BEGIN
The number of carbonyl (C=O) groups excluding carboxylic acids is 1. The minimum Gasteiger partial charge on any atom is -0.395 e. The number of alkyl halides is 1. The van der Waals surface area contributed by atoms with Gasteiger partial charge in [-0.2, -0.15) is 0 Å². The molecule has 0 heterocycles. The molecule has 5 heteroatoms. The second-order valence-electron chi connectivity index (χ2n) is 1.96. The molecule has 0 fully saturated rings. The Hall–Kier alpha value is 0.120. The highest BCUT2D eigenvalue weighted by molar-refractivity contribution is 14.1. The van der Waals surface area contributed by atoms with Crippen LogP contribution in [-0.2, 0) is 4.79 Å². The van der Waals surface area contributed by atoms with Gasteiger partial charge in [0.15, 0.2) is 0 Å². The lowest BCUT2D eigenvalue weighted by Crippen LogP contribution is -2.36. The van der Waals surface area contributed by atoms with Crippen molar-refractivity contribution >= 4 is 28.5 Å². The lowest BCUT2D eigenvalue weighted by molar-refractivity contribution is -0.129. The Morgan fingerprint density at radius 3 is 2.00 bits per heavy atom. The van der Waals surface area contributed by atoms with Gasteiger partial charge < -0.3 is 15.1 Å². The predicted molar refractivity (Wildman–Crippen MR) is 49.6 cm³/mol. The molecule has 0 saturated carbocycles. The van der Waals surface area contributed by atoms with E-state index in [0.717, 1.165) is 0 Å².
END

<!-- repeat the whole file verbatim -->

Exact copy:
The number of carbonyl (C=O) groups excluding carboxylic acids is 1. The minimum Gasteiger partial charge on any atom is -0.395 e. The number of alkyl halides is 1. The van der Waals surface area contributed by atoms with Gasteiger partial charge in [-0.2, -0.15) is 0 Å². The molecule has 0 heterocycles. The molecule has 5 heteroatoms. The second-order valence-electron chi connectivity index (χ2n) is 1.96. The molecule has 0 fully saturated rings. The Hall–Kier alpha value is 0.120. The highest BCUT2D eigenvalue weighted by molar-refractivity contribution is 14.1. The van der Waals surface area contributed by atoms with Crippen LogP contribution in [-0.2, 0) is 4.79 Å². The van der Waals surface area contributed by atoms with Gasteiger partial charge in [0.15, 0.2) is 0 Å². The lowest BCUT2D eigenvalue weighted by Crippen LogP contribution is -2.36. The van der Waals surface area contributed by atoms with Crippen molar-refractivity contribution >= 4 is 28.5 Å². The lowest BCUT2D eigenvalue weighted by molar-refractivity contribution is -0.129. The Morgan fingerprint density at radius 3 is 2.00 bits per heavy atom. The van der Waals surface area contributed by atoms with Gasteiger partial charge < -0.3 is 15.1 Å². The predicted molar refractivity (Wildman–Crippen MR) is 49.6 cm³/mol. The molecule has 0 saturated carbocycles. The van der Waals surface area contributed by atoms with E-state index in [0.717, 1.165) is 0 Å².